7. Keep a diary and document all loss items: Insurance companies often question, contest and reject loss items. Keeping complete and accurate records provides policyholders with vital ammunition when resolving these disputes. Video and photographs to document losses, and insurance company inspections of losses, are also helpful.
8. Consider Outside Help: If your claim is big enough, consider hiring a Public Loss Adjuster and/or an accounting firm that specializes in Business Income accounting. The insurance company will almost certainly hire an "independent" adjuster, and one or more accounting firms that specialize in representing insurance companies; it will also probably hire, and conceal the hiring of, a law firm. If the insurance company presents an adjuster or accounting firm as "your" or an "independent" adjuster or accountant, do little research on that firm. A quick internet search will likely reveal that the company works solely or primarily for insurance companies. Your insurance company's engagement of such a firm may give you an early indication of how it is treating your claim.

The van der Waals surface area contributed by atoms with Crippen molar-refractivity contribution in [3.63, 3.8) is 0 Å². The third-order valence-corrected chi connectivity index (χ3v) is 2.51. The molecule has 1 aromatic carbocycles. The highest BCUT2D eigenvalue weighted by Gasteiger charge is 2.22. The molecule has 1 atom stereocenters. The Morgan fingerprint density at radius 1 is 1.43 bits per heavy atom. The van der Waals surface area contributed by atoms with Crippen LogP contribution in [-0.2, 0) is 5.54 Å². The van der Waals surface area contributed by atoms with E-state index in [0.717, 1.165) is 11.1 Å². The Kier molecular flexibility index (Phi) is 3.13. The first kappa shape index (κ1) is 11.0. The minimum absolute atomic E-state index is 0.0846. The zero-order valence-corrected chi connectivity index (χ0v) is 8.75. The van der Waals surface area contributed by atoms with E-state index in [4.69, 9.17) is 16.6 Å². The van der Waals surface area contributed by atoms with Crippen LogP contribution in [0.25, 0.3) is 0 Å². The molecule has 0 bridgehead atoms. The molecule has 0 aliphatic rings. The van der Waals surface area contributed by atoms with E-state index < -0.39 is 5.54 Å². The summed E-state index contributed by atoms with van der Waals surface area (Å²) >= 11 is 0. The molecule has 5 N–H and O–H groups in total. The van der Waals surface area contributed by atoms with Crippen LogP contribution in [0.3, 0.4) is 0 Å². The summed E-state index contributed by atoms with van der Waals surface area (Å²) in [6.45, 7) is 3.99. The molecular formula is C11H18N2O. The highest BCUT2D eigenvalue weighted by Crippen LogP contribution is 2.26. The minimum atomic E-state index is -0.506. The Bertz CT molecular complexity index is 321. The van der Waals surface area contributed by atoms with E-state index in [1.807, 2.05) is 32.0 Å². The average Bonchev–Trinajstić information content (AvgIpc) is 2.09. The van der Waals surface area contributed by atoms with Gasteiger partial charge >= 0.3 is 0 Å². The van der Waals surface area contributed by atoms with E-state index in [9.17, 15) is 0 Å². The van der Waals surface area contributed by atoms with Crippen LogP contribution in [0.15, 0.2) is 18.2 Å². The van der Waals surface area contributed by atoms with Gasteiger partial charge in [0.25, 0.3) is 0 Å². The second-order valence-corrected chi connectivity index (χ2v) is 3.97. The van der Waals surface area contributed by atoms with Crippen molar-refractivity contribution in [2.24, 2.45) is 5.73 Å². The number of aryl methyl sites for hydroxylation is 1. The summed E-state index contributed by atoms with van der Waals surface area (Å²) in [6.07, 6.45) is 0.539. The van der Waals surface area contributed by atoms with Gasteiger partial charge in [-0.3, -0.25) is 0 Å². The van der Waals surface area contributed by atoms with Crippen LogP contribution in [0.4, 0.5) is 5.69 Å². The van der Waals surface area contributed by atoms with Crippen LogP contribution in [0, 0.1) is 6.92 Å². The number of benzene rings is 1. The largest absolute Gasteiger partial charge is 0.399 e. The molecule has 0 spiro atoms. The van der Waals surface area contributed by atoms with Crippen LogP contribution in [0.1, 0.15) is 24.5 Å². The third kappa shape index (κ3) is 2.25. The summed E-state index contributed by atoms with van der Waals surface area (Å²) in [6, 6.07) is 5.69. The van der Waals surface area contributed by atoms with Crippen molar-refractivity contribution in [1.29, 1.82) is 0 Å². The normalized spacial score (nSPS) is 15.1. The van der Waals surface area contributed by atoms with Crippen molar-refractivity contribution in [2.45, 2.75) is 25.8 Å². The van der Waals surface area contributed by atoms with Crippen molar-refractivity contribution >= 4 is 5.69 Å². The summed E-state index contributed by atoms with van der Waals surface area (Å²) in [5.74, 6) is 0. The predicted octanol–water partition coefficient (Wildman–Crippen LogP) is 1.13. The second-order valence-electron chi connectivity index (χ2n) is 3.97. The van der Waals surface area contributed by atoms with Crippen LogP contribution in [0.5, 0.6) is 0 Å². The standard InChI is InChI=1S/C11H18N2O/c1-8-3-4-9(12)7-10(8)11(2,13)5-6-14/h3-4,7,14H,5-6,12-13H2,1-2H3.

In the wake of a large-scale disaster you will likely also find that your adjuster has been flown in from out of state. (As is common practice after disasters, the California Department of Insurance has authorized insurance companies to use out-of-state adjusters.) These imported "storm troopers" generally lack knowledge of local conditions and local costs . In particular, adjustors paid by the insurance company almost never account for the spike in construction costs that always follows a disaster.
9. Renew or replace coverage: If catastrophe destroys some or all of your records, take steps to avoid letting policies lapse, creating unintended gaps in coverage. Also be alert to gaps in your coverage that the catastrophe may have exposed. For example, businesses in Southern California, whether or not they were affected by the recent fires, should check now whether they are also covered for mudslides, which often follow wildfires in Southern California. Some policies exclude mudslide coverage, some provide it, and some make it available as an endorsement. Those that do not have it should get it -- fast.
10. Persist: If your insurance company appears to be betting on a retreat rather than riding to the rescue, remember the first principle of insurance recovery: do not take 'No' for an answer.
About the authors:
John N. Ellison (firstname.lastname@example.org) is managing shareholder of Anderson Kill & Olick's Philadelphia office, and Richard P. Lewis (email@example.com) is a shareholder in the firm's New York office. Messrs. Ellison and Lewis regularly represent policyholders in insurance coverage disputes. Their clients range from Fortune 50 companies to small closely held businesses.